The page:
Since 2009, California gave a $2,500 tax rebate on zero-emissions vehicles like the Tesla Model S and Prius plug-in hybrid. And here's something that should surprise no one: The majority of those rebates went to households earning $100,000 or more. Now that could change.
A bill sponsored by California Senator Kevin de León (D-Los Angeles) attempts to address the fact that nearly 80 percent of those rebates went to households bringing in more than $100k and that almost half of Tesla Model S owners receiving a rebate are making at least $300,000.
"A $2,500 rebate to purchase an electric vehicle is not likely to matter to someone earning over $300,000 a year, but it does make a big difference to someone earning $60k a year," said de León. "Every community deserves clean air, regardless of wealth."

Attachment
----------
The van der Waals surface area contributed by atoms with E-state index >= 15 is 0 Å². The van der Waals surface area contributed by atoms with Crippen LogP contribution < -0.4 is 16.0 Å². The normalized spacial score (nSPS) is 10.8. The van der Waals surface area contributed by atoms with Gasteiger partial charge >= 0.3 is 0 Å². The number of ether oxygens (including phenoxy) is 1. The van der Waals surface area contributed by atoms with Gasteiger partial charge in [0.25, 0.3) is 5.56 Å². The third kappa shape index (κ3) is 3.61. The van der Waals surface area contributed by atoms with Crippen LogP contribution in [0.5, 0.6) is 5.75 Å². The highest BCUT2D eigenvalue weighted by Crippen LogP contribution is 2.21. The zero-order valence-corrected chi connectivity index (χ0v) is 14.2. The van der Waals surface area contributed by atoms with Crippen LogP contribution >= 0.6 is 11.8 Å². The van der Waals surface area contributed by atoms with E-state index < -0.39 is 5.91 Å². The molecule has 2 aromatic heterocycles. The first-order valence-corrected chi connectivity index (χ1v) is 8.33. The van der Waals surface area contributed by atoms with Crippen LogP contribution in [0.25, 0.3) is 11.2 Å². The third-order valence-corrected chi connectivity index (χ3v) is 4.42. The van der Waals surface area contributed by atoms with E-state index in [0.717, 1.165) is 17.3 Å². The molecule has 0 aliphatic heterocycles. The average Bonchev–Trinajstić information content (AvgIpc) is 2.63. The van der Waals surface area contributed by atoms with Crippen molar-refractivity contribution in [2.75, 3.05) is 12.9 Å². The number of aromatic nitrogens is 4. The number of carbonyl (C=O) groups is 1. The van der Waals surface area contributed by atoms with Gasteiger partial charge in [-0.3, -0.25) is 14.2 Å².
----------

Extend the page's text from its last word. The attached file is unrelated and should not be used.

The bill sets out a more complex scheme for rebates, with the L.A. Times reporting that a family of four with an annual income of $53,000 could use state incentives to purchase a cleaner vehicle, along with getting $1,500 for putting an older vehicle out to pasture while still getting the $2,500 for an electric car. Low income families could get a $3,000 break for purchasing a clean air vehicle or get rid of their old car and get the same amount to pay for a public transit pass or car-sharing membership. And if they live in a neighborhood with particularly poor air quality, the incentives could increase.